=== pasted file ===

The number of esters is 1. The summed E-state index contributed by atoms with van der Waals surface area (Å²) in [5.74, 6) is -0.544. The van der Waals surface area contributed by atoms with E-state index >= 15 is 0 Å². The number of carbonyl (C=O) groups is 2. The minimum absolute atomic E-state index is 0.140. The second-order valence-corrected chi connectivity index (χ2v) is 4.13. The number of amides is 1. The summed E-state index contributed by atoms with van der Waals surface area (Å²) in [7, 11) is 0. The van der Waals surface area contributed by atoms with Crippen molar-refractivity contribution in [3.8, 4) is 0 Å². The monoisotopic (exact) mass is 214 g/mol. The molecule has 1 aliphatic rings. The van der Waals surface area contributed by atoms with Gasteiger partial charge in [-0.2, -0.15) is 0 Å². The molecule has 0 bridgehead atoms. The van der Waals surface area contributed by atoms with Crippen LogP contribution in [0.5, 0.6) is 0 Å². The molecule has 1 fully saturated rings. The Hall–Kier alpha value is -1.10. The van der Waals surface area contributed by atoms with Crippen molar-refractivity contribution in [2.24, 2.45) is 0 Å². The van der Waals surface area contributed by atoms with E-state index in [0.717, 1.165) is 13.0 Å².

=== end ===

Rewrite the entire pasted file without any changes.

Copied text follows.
The number of esters is 1. The summed E-state index contributed by atoms with van der Waals surface area (Å²) in [5.74, 6) is -0.544. The van der Waals surface area contributed by atoms with E-state index >= 15 is 0 Å². The number of carbonyl (C=O) groups is 2. The minimum absolute atomic E-state index is 0.140. The second-order valence-corrected chi connectivity index (χ2v) is 4.13. The number of amides is 1. The summed E-state index contributed by atoms with van der Waals surface area (Å²) in [7, 11) is 0. The van der Waals surface area contributed by atoms with Crippen molar-refractivity contribution in [3.8, 4) is 0 Å². The monoisotopic (exact) mass is 214 g/mol. The molecule has 1 aliphatic rings. The van der Waals surface area contributed by atoms with Gasteiger partial charge in [-0.2, -0.15) is 0 Å². The molecule has 0 bridgehead atoms. The van der Waals surface area contributed by atoms with Crippen LogP contribution in [0.5, 0.6) is 0 Å². The molecule has 1 fully saturated rings. The Hall–Kier alpha value is -1.10. The van der Waals surface area contributed by atoms with Crippen molar-refractivity contribution in [2.24, 2.45) is 0 Å². The van der Waals surface area contributed by atoms with E-state index in [0.717, 1.165) is 13.0 Å².